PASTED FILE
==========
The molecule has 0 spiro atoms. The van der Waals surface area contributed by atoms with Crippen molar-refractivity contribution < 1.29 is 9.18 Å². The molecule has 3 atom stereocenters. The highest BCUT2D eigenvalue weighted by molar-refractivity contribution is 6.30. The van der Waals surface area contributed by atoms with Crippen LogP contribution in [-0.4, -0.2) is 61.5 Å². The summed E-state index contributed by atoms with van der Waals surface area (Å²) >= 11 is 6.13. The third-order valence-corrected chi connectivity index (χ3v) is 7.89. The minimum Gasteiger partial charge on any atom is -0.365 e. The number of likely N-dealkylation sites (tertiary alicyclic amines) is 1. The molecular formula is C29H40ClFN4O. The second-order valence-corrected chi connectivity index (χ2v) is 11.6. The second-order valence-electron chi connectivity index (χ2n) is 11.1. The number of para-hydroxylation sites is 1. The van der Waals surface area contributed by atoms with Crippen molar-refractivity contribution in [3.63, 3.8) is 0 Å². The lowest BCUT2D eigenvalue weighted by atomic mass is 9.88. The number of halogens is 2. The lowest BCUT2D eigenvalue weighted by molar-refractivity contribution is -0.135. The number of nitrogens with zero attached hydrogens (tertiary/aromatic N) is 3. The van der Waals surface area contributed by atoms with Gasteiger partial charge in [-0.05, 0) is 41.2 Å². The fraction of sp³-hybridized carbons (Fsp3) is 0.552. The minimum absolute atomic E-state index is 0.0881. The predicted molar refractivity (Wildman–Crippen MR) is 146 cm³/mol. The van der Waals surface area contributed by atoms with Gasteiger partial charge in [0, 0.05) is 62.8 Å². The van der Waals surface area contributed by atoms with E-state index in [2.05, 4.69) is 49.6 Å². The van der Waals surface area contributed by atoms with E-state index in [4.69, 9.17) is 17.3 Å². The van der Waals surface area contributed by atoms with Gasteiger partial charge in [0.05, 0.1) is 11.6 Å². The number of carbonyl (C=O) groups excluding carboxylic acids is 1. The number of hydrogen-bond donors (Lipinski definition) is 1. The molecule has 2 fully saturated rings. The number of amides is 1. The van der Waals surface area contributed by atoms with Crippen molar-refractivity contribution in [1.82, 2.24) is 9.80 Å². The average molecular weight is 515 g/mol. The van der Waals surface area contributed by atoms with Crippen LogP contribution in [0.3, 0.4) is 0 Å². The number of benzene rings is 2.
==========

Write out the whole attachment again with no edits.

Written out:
The molecule has 0 spiro atoms. The van der Waals surface area contributed by atoms with Crippen molar-refractivity contribution < 1.29 is 9.18 Å². The molecule has 3 atom stereocenters. The highest BCUT2D eigenvalue weighted by molar-refractivity contribution is 6.30. The van der Waals surface area contributed by atoms with Crippen LogP contribution in [-0.4, -0.2) is 61.5 Å². The summed E-state index contributed by atoms with van der Waals surface area (Å²) >= 11 is 6.13. The third-order valence-corrected chi connectivity index (χ3v) is 7.89. The minimum Gasteiger partial charge on any atom is -0.365 e. The number of likely N-dealkylation sites (tertiary alicyclic amines) is 1. The molecular formula is C29H40ClFN4O. The second-order valence-corrected chi connectivity index (χ2v) is 11.6. The second-order valence-electron chi connectivity index (χ2n) is 11.1. The number of para-hydroxylation sites is 1. The van der Waals surface area contributed by atoms with Crippen molar-refractivity contribution in [3.63, 3.8) is 0 Å². The lowest BCUT2D eigenvalue weighted by atomic mass is 9.88. The number of halogens is 2. The lowest BCUT2D eigenvalue weighted by molar-refractivity contribution is -0.135. The number of nitrogens with zero attached hydrogens (tertiary/aromatic N) is 3. The van der Waals surface area contributed by atoms with Gasteiger partial charge in [-0.05, 0) is 41.2 Å². The fraction of sp³-hybridized carbons (Fsp3) is 0.552. The minimum absolute atomic E-state index is 0.0881. The predicted molar refractivity (Wildman–Crippen MR) is 146 cm³/mol. The van der Waals surface area contributed by atoms with Gasteiger partial charge in [0, 0.05) is 62.8 Å². The van der Waals surface area contributed by atoms with E-state index in [2.05, 4.69) is 49.6 Å². The van der Waals surface area contributed by atoms with E-state index in [4.69, 9.17) is 17.3 Å². The van der Waals surface area contributed by atoms with Gasteiger partial charge in [0.05, 0.1) is 11.6 Å². The number of carbonyl (C=O) groups excluding carboxylic acids is 1. The number of hydrogen-bond donors (Lipinski definition) is 1. The molecule has 2 fully saturated rings. The number of amides is 1. The van der Waals surface area contributed by atoms with Crippen molar-refractivity contribution in [1.82, 2.24) is 9.80 Å². The average molecular weight is 515 g/mol. The van der Waals surface area contributed by atoms with Crippen LogP contribution in [0.3, 0.4) is 0 Å². The number of benzene rings is 2.